Visual help/software simulation authoring tools let you create visual training by recording tasks that you perform on the PC and saving them as “movies” that viewers can play.For example, let’s say you have to train new users on how to add a client to a billing system. You can just write a textual description illustrated with screen shots; this is essentially what Flare does – create text-based help. But with Mimic, you can actually perform the steps for adding a client to the billing system and record each step on each screen. The resulting “movie” is essentially a slide chain or filmstrip that you can give to the viewers as is, or make more useful by adding explanatory text captions or voice narration on some slides, highlighting areas of screens that you want to emphasize, and more. The result is like having a guide who can “walk you through” each step in the task.
Creating these movies seems complex at first because of the need to plan the flow and sort through the many recording, editing, and output options, but the work can actually be surprisingly simple, quick, and flexible. You can create movies in days, hours, even minutes depending on your needs, and the resulting movies can be presented to users in various ways, such as:
· As individual standalone movies presented on a training portal web page.
· Integrated into topics in an online help system created using Flare.
· Distributed via YouTube, making YouTube a free distribution mechanism.And Mimic is inexpensive, $299 for new or starting from $149 for an upgrade. It’s an inexpensive way to add a visual dimension to online help, training, reference, or marketing materials.
Now for a closer look at Mimic 7.There are six ways to create a new movie, as shown in the New dialog box below.
Once you’ve recorded the slides, you can edit them. Much of that work is on a slide-by-slide basis using the interface shown below.
On the left is a palette of re-usable graphic objects that you can create. On the right is a list of frames in the movie, one way to navigate from frame to frame. The center of the screen is showing slide/frame 18. At the top of the slide is an initial text caption box “Click…” that Mimic added automatically during the recording. You can edit the text in this caption box as needed or just delete it. The red line below the text caption shows the path of the mouse pointer during recording. Viewers won’t see that line; they’ll see the actual mouse pointer move along that path.In addition to the text caption boxes, you can add highlight boxes in various shapes, audio clips of sound effects or voiceover narration, simulated fields in which viewers can make simulated entries, animation that moves graphics along a trajectory on a slide, and more. Mimic movies can also use conditions and targets, as in Flare, and can be integrated into a Flare project programmatically so that the projects can share conditions, for example, and update automatically.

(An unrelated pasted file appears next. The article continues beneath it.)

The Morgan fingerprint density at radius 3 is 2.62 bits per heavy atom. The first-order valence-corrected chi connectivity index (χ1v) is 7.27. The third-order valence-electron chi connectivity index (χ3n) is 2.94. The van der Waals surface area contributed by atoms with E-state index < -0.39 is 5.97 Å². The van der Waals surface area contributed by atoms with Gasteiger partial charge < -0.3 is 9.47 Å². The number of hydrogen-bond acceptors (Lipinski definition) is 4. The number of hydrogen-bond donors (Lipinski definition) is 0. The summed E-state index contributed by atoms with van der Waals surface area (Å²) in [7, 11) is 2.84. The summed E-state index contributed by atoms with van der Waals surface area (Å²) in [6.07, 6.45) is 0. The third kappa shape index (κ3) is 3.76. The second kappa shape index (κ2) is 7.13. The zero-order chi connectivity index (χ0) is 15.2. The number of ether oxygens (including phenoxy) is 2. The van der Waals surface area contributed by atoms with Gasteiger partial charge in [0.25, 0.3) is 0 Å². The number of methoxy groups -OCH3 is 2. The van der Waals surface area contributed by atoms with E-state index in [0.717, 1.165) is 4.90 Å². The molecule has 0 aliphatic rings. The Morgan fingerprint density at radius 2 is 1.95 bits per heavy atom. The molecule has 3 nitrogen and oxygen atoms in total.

After recording and editing the slides, you have to generate the final output for distribution to viewers. Mimic 7 supports industry-standard outputs like Adobe Flash, plus Adobe AIR, Microsoft Silverlight, PDF, MadCap’s proprietary Movie Player output, and, new in Mimic 7, HTML5. Each of these outputs has its own options and it’s easy to create a movie, try one output, then switch options or output to multiple options as your needs change.Should you buy Mimic or, if you have an earlier version, should you upgrade to 7?
Do you want to quickly create visual training movies or software simulations for use in online help, informal training, or web-side marketing or demos? Integrate the movies with online help projects in Flare? Then Mimic is an excellent choice – inexpensive, quick to learn and use, and tightly integrated with Flare.If you already have an earlier version of Mimic, should you upgrade? The most obvious change in 7 is the interface’s shift from a toolbar to the ribbon. It’s a more up-to-date look and aligns Mimic with Flare 8. It also makes features like annotation object options easier to use. There are also added conveniences, like the ability to pick an output type to view or generate directly from the development pane. The video playback skin has been redesigned to be easier to use, and the redesigned timeline interface makes it easy for authors to navigate to any point in the movie. And, because Mimic comes from the same design base as Flare, it shares many concepts and features in common with Flare and other components of the MadPak suite, such as conditional build tags, variables, and targets. In other words, if you’re familiar with Flare, you’re already inherently familiar with some of Mimic’s most useful features.
However, I consider HTML5 output to be the main reason to upgrade. HTML5 is important if you plan to create movies to run on iOS devices like the iPhone, or be bundled into Flare projects output to Flare’s Windows Mobile output to run on iOS, or run on YouTube. You may not be planning to do any of these in the near future, but check with your management before writing off HTML5 and Mimic 7. Mobile is slowly but steadily pervading the world of tech comm, training, and marketing, and Mimic 7 supports it now, integrated into a familiar interface.Neil Perlin is a MadCap-certified consultant and trainer for Flare and Mimic. Neil is an independent consultant based outside Boston, MA, operating as Hyper/Word Services (www.hyperword.com, firstname.lastname@example.org). He is the author of “Essentials of MadCap Mimic 6” (and the forthcoming “Essentials of MadCap Mimic 7”) and “Advanced and Unfamiliar Features in MadCap Flare”, both available at Amazon.